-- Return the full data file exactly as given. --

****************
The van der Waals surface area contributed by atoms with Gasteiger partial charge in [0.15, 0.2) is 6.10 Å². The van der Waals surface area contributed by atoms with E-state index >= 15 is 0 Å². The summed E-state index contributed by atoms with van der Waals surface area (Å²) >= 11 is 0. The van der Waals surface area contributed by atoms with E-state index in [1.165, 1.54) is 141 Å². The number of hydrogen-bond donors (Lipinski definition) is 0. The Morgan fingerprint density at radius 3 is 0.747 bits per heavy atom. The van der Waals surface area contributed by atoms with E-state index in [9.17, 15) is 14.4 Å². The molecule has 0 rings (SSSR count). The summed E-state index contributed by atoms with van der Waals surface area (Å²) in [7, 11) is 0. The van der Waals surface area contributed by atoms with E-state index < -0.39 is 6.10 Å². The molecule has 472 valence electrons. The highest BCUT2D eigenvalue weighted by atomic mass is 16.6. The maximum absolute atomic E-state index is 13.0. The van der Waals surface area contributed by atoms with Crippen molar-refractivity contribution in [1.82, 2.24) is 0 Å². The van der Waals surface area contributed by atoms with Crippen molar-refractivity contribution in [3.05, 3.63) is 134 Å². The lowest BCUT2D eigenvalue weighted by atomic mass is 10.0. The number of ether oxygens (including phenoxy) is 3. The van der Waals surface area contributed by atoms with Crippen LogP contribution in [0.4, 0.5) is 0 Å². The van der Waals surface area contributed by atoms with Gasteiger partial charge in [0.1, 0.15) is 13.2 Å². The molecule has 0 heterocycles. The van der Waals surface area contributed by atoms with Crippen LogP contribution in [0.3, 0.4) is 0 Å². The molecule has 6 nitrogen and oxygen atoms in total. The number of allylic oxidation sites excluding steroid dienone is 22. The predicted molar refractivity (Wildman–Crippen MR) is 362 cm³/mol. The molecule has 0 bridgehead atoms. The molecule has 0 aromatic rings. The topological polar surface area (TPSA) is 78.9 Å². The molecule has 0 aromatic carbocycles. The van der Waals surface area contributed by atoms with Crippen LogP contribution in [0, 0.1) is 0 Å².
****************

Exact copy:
The van der Waals surface area contributed by atoms with Gasteiger partial charge in [0.15, 0.2) is 6.10 Å². The van der Waals surface area contributed by atoms with E-state index >= 15 is 0 Å². The summed E-state index contributed by atoms with van der Waals surface area (Å²) >= 11 is 0. The van der Waals surface area contributed by atoms with E-state index in [1.165, 1.54) is 141 Å². The number of hydrogen-bond donors (Lipinski definition) is 0. The Morgan fingerprint density at radius 3 is 0.747 bits per heavy atom. The van der Waals surface area contributed by atoms with E-state index in [9.17, 15) is 14.4 Å². The molecule has 0 rings (SSSR count). The summed E-state index contributed by atoms with van der Waals surface area (Å²) in [7, 11) is 0. The van der Waals surface area contributed by atoms with E-state index < -0.39 is 6.10 Å². The molecule has 472 valence electrons. The highest BCUT2D eigenvalue weighted by atomic mass is 16.6. The maximum absolute atomic E-state index is 13.0. The van der Waals surface area contributed by atoms with Crippen molar-refractivity contribution in [1.82, 2.24) is 0 Å². The van der Waals surface area contributed by atoms with Crippen molar-refractivity contribution in [3.05, 3.63) is 134 Å². The lowest BCUT2D eigenvalue weighted by atomic mass is 10.0. The number of ether oxygens (including phenoxy) is 3. The van der Waals surface area contributed by atoms with Crippen LogP contribution in [0.4, 0.5) is 0 Å². The van der Waals surface area contributed by atoms with Gasteiger partial charge in [0.1, 0.15) is 13.2 Å². The molecule has 0 heterocycles. The van der Waals surface area contributed by atoms with Crippen LogP contribution in [0.3, 0.4) is 0 Å². The molecule has 6 nitrogen and oxygen atoms in total. The number of allylic oxidation sites excluding steroid dienone is 22. The predicted molar refractivity (Wildman–Crippen MR) is 362 cm³/mol. The molecule has 0 bridgehead atoms. The molecule has 0 aromatic rings. The topological polar surface area (TPSA) is 78.9 Å². The molecule has 0 aromatic carbocycles. The van der Waals surface area contributed by atoms with Crippen LogP contribution in [0, 0.1) is 0 Å².